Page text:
GDPR – Being Compliant with Secure Data

by Ryan Lewendon | 31 Oct 2017

EU GDPR

 

With the new regulations not far away we thought we’d take a look at what they are, and what needs to be done to be compliant. 

What is GDPR?

 

The EU’s General Data Protection Regulation (GDPR) is the result of four years of work by the EU to bring data protection legislation into line with the new ways that data is now used. The update is the first of its kind in 20 years and its changes are significant.

The regulation is intended to establish one single set of data protection rules throughout Europe. These rules have already been published but companies are expected to be fully compliant from 25th May 2018.

Your next thought might be; does Brexit affect this? The answer is no, these regulations are subjected to an organisation that collects and processes data concerning any EU citizen – and the UK will still be a member of the EU when GDPR negligence becomes actionable.

Why should I take GDPR seriously?

Failure to comply with these new regulations would result in substantial penalties.

The maximum fines for the most serious of breaches are either €20 million, or 4% of worldwide annual turnover (whichever is greater). The sort of infringements that could impose the larger fines include:

  • Not having sufficient customer consent to process their personal data
  • Violating major privacy by design concepts
  • Time-delayed security breach notifications

It is expected that larger companies, aware of these changes in jurisdiction, will likely have the systems in place to be able to make the changes necessary for compliance, presumably at the appointment of a Data Protection Officer.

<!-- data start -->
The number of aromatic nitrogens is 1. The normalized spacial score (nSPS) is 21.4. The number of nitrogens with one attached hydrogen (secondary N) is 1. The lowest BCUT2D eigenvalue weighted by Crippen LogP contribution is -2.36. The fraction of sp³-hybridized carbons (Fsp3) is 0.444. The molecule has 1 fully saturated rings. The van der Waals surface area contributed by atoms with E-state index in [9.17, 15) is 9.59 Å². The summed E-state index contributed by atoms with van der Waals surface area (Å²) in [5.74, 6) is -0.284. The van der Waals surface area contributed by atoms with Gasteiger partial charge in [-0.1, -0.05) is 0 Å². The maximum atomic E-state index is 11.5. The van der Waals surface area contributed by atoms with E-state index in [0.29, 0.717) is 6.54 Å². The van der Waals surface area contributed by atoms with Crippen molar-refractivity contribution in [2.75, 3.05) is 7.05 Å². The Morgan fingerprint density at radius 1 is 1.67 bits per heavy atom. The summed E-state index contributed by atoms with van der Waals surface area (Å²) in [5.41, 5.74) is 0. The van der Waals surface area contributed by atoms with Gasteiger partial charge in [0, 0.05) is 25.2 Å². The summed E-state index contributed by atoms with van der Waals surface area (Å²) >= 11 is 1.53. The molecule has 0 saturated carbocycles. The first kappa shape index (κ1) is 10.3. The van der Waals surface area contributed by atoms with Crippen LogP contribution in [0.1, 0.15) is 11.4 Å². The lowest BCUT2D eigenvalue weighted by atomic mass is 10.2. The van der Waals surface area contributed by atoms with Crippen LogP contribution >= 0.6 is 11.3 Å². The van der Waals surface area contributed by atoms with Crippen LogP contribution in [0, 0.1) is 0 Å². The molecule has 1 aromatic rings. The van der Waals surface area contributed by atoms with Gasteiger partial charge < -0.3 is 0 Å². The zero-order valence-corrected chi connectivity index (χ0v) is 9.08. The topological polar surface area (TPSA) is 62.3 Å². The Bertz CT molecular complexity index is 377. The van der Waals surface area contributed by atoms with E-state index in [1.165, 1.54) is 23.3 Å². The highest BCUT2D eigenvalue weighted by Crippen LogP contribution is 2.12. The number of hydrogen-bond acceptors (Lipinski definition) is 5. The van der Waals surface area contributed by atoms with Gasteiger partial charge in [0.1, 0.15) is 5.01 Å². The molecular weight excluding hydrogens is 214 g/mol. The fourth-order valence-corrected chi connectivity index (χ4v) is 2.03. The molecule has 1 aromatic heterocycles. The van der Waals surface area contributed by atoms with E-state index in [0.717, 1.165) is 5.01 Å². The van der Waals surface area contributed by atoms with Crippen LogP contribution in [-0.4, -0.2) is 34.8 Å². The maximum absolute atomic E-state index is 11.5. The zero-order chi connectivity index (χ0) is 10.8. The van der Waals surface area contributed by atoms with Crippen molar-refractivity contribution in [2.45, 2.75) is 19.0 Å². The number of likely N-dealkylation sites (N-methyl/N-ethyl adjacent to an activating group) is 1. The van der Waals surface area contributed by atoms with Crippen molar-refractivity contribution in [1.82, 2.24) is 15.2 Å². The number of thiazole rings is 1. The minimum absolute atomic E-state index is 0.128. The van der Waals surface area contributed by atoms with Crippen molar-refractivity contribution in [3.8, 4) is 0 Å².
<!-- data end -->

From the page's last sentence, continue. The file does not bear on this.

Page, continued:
The changes are more likely to be of issue to smaller companies/startups – without the formalities of a much larger business.

So what do I need to know?

 

The changes affect individual personal data. Therefore, a key part of the regulation is consent, namely the agreement to personal data relating to them. Consent doesn’t need to be explicitly given, it can be implied by the person’s relationship to the company. The data must also only be held for legitimate reasons. Ask yourself, do you need the data or do you want it?

Additionally, the individual should now have the option to withdraw consent, known as the right to be forgotten. As well as this, if their data is no longer required for the reasons of which it was collected, the data should be erased.

The new regulations demand that individuals have full access to information on how their data is processed and this must be made available in a clear and understanding way. The individual can make a request to their information and this must be executed “without undue delay and at the latest within one month of receipt of the request”.

 How do I enforce this?

 

Make these rights to the individual clear when you’re obtaining their data. You should outline:

  • The identity and contact details of the organisation
  • The purpose of acquiring the data and how it will be used
  • Whether the data will be transferred internationally
  • The period for which the data will be stored
  • The right to access, rectify or erase the data.
  • The right to withdraw consent at any time
  • The right to lodge a complaint

Secure Data can help you with this

 

Paper records represent a considerable compliance risk. It’s of paramount importance you have a system in place to be able to identify what data you have, where it is and how it’s being used.

If you have paper records, you can store them here with us. We provide secure offsite storage and our expertise can help audit and index your files, digitise them if necessary and destroy them for free. You’ll be able to comply with a host of GDPR regulations.

Here’s an example of the audit types we can provide:

GDPR Audit

Along with this service, we can offer our clients an efficient, high volume scanning service. This makes our scanning services suitable for any business that is dealing with high volumes of sensitive documents, enabling your business to command a structured, online archive. Your records would be more accessible, searchable and easily distributed across your business.

Along with the audit to determine your documents retention schedules, the digitisation of your documents will give you the most accessible and secure archive.

GDPR compliance will be made simpler with Secure Data.

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